To accelerate the development of the IT sector, the authorities launched the Tunisie Digitale 2020 programme, which is part of the National Strategic Plan (Plan National Stratégique, PNS) to develop and support the economy. Tunisie Digitale was initially meant to cover the 2014-18 period, although authorities extended its implementation to 2020. Its main goal is to accelerate the growth of IT infrastructure and capabilities, interlinking IT expansion with Tunisia’s overall economic development. The programme also aims to enable IT-related entrepreneurship, reduce access barriers for IT and internet services across the country and establish efficient e-government platforms at different levels of administration. A critical accomplishment of the programme will be to balance the level of accessibility of IT infrastructure between rural areas and the more developed coastal cities.
In particular, e-government is a critical area in which the sector programme is likely to intervene. Easing the delivery of state services to reduce regional disparities will be a key element on which the overall success of Tunisie Digitale is likely to be measured. “The short-term priorities for digitalisation include creating e-health and e-education solutions,” Elyes Ben Sassi, director-general at Topnet, told OBG. “Tunisia needs a global unified strategy throughout the government that encompasses all the ministries. In this way, all of the departments will be able to pilot projects more efficiently,” he added.
The country secured a €71.5m loan from the African Development Bank in November 2017 to support the implementation of the programme. The loan involves an additional investment commitment by the Tunisian government of €63.4m.
The international support comes at a critical time. Political and economic instability over recent years has severely affected state finances, and with it the government’s ability to advance much-needed infrastructure development plans. Despite good intentions from domestic and international stakeholders, the overall implementation of Tunisie Digitale has been lagging. As of February 2017, only 5% of the portfolio of 70 projects had been implemented, with 20% in the execution phase, while the majority of projects remain in the initial planning stages, according to the Ministry of Technologies, Communications and Digital Economy (Ministère des Technologies de la Communication et de L’Économie Numérique, MINCOM).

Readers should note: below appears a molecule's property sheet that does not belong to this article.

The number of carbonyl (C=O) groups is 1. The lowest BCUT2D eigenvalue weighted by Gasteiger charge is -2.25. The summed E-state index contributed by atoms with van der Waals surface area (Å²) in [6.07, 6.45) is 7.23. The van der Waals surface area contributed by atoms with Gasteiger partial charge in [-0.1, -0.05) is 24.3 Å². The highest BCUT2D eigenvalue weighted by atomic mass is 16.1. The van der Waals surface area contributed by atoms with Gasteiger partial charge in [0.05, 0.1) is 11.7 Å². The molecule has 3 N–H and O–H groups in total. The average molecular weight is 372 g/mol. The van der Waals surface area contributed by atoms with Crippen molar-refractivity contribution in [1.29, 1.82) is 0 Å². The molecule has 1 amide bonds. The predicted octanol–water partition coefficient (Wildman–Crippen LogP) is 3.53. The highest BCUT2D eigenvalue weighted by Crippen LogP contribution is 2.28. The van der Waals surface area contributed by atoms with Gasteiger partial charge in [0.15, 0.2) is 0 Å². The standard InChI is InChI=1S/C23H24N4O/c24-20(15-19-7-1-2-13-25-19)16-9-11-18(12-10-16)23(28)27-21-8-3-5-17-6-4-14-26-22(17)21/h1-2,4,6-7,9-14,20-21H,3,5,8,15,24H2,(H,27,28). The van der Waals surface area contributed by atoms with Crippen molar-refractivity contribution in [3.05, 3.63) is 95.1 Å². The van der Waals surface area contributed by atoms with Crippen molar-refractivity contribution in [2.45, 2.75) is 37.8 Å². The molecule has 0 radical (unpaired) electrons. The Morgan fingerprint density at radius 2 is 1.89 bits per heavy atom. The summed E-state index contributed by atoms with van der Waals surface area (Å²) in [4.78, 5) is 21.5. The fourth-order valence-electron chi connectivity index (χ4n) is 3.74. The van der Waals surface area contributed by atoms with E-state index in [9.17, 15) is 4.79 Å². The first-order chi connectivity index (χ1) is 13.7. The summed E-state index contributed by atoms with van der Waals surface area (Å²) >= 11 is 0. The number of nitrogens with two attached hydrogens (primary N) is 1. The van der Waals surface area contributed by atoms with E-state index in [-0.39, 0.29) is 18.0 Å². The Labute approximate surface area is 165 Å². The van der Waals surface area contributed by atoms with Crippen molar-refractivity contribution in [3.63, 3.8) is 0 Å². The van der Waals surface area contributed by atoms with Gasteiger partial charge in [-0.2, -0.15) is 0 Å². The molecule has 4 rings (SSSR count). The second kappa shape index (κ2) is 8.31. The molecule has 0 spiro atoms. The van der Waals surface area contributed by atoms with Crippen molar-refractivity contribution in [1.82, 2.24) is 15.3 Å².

This has brought criticism from the sector operators. “To me, Tunisie Digitale is a nice-sounding programme, but many in the administration do not want it implemented because of the transparency and accountability it implies. This is a barrier we need to surpass,” Imed Ayadi, CEO of Addixo, told OBG. Furthermore, Ayadi believes the capacity of the government to invest and accelerate the implementation of both digitalisation and infrastructure development plans is limited because of the current economic situation. “The government accounts for 80% of IT buying, but now that has been interrupted, the administration is largely paralysed in terms of implementing IT programmes,” he added.
The injection of fresh investment into the Tunisie Digitale programme might increase the rhythm of implementation. But dealing with localised blockages within the administration seems to be an obstacle to the successful completion of the government goals. New regulations, like the Start-up Act, is expected to go to Parliament for approval in 2018, and is also likely to free up the private sector’s ability to participate. “The legal framework allows for the digital economy to develop, and now the private and public sectors need to push for innovative projects,” Yassine Touati, CEO of Communik Crm, told OBG.
The IT sector is in a transition phase. But leveraging its capacity to create a more nimble administration and to stimulate development will only be possible through the elimination of an ingrained inertia that continues to affect segments of Tunisia’s public administration as the country advances in its democratic transition.
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